Ribes triste

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Ribes triste
Bottomdollar99730 - Northern Red Currant.jpg
Ribes triste 6 (5098098380).jpg
Scientific classification
Kingdom: Plantae
(unranked): Angiosperms
(unranked): Eudicots
(unranked): Core eudicots
Order: Saxifragales
Family: Grossulariaceae
Genus: Ribes
Species: R. triste
Binomial name
Ribes triste
Pall. 1797 not Turcz. 1837
Synonyms[1]
  • Coreosma tristis (Pall.) Lunell
  • Ribes albinervium Michx.
  • Ribes ciliosum Howell
  • Ribes melancholicum Siev. ex Pall.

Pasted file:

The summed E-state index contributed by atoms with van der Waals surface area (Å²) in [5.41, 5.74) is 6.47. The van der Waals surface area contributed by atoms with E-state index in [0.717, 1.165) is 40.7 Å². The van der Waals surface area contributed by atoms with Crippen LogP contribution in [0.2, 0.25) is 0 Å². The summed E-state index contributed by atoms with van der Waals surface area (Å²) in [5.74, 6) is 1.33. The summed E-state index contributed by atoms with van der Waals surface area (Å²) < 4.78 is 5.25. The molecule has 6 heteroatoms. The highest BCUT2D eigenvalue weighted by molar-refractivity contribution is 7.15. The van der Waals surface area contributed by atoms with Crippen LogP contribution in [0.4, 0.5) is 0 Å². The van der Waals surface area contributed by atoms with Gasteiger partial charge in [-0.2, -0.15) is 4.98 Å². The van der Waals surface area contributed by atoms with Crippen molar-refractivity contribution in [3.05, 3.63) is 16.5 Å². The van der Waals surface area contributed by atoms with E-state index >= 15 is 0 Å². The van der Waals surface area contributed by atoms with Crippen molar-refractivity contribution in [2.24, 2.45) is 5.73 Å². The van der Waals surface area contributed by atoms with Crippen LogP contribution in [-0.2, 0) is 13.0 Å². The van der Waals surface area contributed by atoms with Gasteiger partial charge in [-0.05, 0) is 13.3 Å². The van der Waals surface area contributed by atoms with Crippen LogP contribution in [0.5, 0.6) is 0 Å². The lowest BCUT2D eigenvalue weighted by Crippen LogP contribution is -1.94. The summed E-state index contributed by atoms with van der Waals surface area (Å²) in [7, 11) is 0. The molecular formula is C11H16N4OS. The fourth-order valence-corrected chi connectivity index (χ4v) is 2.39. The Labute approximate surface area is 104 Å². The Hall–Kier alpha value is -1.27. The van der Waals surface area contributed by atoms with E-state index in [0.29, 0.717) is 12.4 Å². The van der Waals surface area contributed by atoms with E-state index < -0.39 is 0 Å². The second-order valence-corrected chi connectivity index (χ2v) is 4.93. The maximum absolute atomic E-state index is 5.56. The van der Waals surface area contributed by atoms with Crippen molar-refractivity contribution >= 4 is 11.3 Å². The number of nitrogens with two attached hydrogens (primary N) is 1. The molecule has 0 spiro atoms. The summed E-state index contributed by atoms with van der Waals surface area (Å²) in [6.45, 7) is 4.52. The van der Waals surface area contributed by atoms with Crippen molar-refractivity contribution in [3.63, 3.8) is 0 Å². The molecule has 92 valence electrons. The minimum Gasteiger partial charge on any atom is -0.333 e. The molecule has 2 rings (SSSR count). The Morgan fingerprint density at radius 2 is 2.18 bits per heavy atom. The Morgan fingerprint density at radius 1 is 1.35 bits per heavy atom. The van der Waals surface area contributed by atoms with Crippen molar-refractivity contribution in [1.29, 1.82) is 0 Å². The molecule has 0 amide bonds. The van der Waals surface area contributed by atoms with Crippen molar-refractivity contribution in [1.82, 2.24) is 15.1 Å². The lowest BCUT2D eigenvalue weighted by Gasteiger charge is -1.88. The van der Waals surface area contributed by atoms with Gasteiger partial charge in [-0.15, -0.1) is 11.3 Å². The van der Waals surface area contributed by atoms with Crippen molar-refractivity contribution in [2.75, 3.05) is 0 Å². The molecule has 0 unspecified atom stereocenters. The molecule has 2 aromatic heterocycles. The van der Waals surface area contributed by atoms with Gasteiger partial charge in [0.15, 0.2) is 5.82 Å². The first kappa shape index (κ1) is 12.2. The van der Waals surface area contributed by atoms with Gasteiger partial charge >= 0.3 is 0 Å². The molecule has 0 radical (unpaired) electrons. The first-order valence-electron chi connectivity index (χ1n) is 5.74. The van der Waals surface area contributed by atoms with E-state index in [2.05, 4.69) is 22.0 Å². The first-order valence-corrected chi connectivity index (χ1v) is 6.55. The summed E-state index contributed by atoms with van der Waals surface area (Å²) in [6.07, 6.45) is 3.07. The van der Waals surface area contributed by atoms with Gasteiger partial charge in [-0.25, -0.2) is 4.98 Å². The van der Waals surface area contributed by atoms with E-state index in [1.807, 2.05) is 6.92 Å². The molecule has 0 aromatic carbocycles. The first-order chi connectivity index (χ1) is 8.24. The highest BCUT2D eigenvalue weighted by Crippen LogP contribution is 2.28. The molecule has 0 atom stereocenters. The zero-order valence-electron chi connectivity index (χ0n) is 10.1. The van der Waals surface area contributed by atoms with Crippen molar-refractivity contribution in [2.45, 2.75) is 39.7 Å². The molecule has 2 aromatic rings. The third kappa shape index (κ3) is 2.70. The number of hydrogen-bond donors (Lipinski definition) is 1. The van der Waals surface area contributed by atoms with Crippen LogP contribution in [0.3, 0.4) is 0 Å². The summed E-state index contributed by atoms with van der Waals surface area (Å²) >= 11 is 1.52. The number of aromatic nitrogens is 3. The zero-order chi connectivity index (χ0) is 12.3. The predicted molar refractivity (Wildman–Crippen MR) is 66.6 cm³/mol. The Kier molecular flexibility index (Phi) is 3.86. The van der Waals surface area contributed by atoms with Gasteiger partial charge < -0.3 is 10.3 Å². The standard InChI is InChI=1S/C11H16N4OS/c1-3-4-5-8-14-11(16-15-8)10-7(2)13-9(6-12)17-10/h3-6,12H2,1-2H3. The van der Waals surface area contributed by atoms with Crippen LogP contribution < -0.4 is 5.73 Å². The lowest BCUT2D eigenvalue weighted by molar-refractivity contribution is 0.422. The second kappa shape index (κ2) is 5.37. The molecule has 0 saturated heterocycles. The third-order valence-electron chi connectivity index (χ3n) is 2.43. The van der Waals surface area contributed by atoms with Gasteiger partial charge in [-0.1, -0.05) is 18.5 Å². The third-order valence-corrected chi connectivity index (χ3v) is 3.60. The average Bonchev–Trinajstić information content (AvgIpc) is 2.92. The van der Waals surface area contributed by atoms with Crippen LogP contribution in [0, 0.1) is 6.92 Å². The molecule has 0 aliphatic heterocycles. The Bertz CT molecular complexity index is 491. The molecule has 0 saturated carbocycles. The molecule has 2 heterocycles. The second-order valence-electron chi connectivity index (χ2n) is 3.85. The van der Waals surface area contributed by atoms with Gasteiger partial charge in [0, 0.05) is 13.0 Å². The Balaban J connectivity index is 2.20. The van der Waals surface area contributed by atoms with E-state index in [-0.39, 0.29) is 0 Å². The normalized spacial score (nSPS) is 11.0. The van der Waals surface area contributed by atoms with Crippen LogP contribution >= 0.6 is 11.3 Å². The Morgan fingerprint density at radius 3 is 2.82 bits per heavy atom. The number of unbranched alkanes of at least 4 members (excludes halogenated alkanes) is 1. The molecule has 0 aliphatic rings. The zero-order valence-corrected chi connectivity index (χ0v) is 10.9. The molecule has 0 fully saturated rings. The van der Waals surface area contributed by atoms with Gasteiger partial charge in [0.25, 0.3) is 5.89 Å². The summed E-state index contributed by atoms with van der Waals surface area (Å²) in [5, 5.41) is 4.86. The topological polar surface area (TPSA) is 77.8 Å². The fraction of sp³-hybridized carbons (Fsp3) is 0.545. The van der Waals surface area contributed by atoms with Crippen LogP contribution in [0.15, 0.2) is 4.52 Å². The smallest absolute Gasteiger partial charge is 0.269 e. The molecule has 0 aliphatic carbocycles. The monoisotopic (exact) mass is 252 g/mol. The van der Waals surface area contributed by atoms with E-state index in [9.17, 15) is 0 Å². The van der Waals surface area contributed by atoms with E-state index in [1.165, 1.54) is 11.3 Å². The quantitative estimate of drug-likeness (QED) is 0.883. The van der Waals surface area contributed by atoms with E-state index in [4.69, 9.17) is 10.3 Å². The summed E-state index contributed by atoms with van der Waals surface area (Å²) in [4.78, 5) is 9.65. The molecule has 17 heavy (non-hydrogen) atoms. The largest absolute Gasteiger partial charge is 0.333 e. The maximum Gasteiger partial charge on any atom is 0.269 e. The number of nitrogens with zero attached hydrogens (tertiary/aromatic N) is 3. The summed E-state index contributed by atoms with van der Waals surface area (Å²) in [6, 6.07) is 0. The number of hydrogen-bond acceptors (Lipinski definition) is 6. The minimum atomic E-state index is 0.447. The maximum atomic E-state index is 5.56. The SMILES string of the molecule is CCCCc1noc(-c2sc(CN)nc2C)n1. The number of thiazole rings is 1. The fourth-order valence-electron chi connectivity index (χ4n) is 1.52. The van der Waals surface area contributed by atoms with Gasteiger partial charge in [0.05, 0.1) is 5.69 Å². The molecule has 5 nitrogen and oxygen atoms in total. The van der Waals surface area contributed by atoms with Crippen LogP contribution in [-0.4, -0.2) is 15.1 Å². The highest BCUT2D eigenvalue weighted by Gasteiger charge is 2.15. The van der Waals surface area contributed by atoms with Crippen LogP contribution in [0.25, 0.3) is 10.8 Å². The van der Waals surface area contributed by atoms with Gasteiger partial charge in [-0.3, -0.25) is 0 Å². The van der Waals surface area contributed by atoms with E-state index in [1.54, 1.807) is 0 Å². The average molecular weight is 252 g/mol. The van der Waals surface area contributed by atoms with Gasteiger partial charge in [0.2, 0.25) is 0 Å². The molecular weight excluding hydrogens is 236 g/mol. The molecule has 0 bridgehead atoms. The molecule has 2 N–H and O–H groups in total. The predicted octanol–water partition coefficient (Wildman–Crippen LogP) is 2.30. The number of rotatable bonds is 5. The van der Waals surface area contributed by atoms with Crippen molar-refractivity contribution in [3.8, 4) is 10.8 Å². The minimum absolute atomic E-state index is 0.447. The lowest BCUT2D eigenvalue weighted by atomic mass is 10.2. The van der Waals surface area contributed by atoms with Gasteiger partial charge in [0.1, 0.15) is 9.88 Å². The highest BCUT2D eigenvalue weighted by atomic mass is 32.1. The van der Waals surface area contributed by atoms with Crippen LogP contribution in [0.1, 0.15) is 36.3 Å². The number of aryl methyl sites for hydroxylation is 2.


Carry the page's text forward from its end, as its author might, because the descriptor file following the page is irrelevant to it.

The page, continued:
• Ribes propinquum Turcz.
  • Ribes rubrum var. propinquum Trautv. & C.A. Mey.
  • Ribes repens A.I. Baranov

Ribes triste, known as the northern redcurrant,[2] swamp redcurrant, or wild redcurrant,[3] is an Asian and North American shrub in the gooseberry family. It is widespread across Canada and the northern United States, as well as in eastern Asia (Russia, China, Korea, Japan).[4][5]

Ribes triste grows in wet rocky woods, swamps, and cliffs. It grows to 50 cm (19.5 in) tall, with a lax, often creeping branches. The leaves are alternate, palmately lobed with five lobes, 6–10 cm (2.5–4 in) in diameter. The flowers are in pendulous racemes, 4–7 cm (1.5–3 in) long. The axis of the raceme is glandular. Each raceme bears 6-13 small, purplish flowers that appear in June and July. The fruit is a bright red berry, without the hairs that some currants have. The fruit is edible but rather sour.[6]

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